Orlando Appraisal Blog

Six Ways to Stay Out of Trouble
December 4th, 2013 6:30 AM

by Larry Disney

My first commandment for appraisers is: Know the truth and let the truth set you free. In this context, it means that you are in control of both the appraisal development and reporting. Therefore, let no person coerce, threaten or influence your objectivity, impartiality, or independence.

After that, and based on my 10 years’ experience as Executive Director of the Kentucky Real Estate Appraisers Board, I have seen that the most common appraisal mistakes occur because of a failure to report credible assignment results. Here are six common appraisal mistakes and ways to avoid them. Value opinions may differ but the question is always: Is the report credible and defendable, no matter the value?

Mistake 1 – Failure on the part of the appraiser to recognize that he or she is a professional; therefore, having sole responsibility for knowing and understanding the requirements for developing and reporting a credible opinion of value. This means developing a credible and accurate Scope of Work, including knowing how long a report will take to complete competently and what fee is required to take the proper time to do the job right.

Mistake 2 – Failure to perform assignments ethically and competently. Being ethical and competent require two different but necessary skill sets. An ethics violation is intentional. A violation of competency is usually not understanding or not knowing. Negligence and gross negligence typically happen due to a failure to thoroughly review the work. Review your work completely. Avoid boilerplate. That’s how mistakes happen.

Orlando Appraiser

Mistake 3 – Failure to complete meaningful education that will enhance knowledge and understanding of the appraisal process. The best method for ensuring professional success is to continually diversify your practice. The best way to do this is to broaden your experience by learning and growing on a continuing basis. This opens new doors of opportunity which allows more opportunity to pick and choose assignments. Choice is good. Try to set aside time each month for professional development that exceeds your mandated continuing education hours. This includes gaining insights into professional appraisal practices as well as business strategies and the latest technology issues.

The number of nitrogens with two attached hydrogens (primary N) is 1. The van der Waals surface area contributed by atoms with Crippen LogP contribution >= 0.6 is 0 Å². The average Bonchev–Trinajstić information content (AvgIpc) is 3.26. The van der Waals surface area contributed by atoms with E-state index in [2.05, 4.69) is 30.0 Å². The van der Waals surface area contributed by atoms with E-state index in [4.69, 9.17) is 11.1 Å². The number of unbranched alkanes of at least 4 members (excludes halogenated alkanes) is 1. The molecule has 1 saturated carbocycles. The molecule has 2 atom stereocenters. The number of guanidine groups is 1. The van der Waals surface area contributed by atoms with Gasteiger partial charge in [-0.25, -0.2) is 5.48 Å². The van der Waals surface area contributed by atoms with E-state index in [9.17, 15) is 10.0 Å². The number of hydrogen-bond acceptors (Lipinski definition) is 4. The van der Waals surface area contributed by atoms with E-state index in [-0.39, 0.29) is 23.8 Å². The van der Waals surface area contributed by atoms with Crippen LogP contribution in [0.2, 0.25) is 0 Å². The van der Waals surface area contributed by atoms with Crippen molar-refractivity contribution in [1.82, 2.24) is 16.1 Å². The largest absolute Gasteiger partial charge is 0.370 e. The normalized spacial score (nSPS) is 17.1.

Mistake 4 – Failure to associate with peers on a regular basis. Too many appraisers fail to grow and develop because they work in isolation. Consider affiliating with a professional organization. Attend meetings of the appraiser regulatory agency in your state. Sign up to receive information from the Appraisal Foundation- these folks control your profession. Remain up-to-date on the work of the Appraisal Standards Board, Appraiser Qualifications Board and the new Appraisal Practices Board. Make comments on proposed changes to the Uniform Standards of Professional Practice when that is permitted. Comments are read and considered. Visit the Appraisal Subcommittee website regularly to review the latest information (ASC.gov).

Mistake 5 – Failure to identify an appropriate scope of work for each appraisal assignment. How do you combat this? Identify relevant assignment characteristics; identify extraordinary assumptions and hypothetical conditions; disclose research and analyses performed and not performed; disclose significant real property appraisal assistance.

Another problem is failure to include a signed certification that includes the required information. Here are several examples of verbiage that can keep you out of trouble: I have performed no (or the specified) services, as an appraiser or in any other capacity, regarding the property that is the subject of this report within the three-year period immediately preceding acceptance of this assignment.

Another is: I have (or have not) made a personal inspection of the property that is the subject of this report. (If more than one person signs this certification, the certification must clearly specify which individuals did and which individuals did not make a personal inspection of the appraised property.)

And another is: No one provided significant real property appraisal assistance to the person signing this certification. (If there are exceptions, the name of each individual providing significant real property appraisal assistance must be stated.) Assistance must be noted in the certification by name, and include a list within the body of the report of each step completed, if the person does not sign the report.

Mistake 6 – Failure to identify and understand applicable client conditions for each assignment. This problem is solved by knowing, understanding and following the various professional guidelines, such as: the Interagency Appraisal and Evaluation Guidelines; Fannie Mae Selling Guidelines and FHA Requirements. And in allocating value contributions: Real Property STD 1 & 2, Personal Property (FF&E) STD 7 & 8 and Business STD 9 & 10.

Orlando Appraisal

Story excerpted from a presentation at the Appraisal Summit 2012.

About the Author
Larry Disney began appraising in 1977. He has been an investigator with the Kentucky Appraisal Board since 1999 and the Executive Director since 2003. Mr. Disney can be reached at larry.disney@ky.gov.

We’re always listening: Send your story submission/idea to the Editor: dbrauner@orep.org.

Posted in:General
Posted by Alexis Olmo on December 4th, 2013 6:30 AMPost a Comment

Subscribe to this blog


My Favorite Blogs:

Sites That Link to This Blog: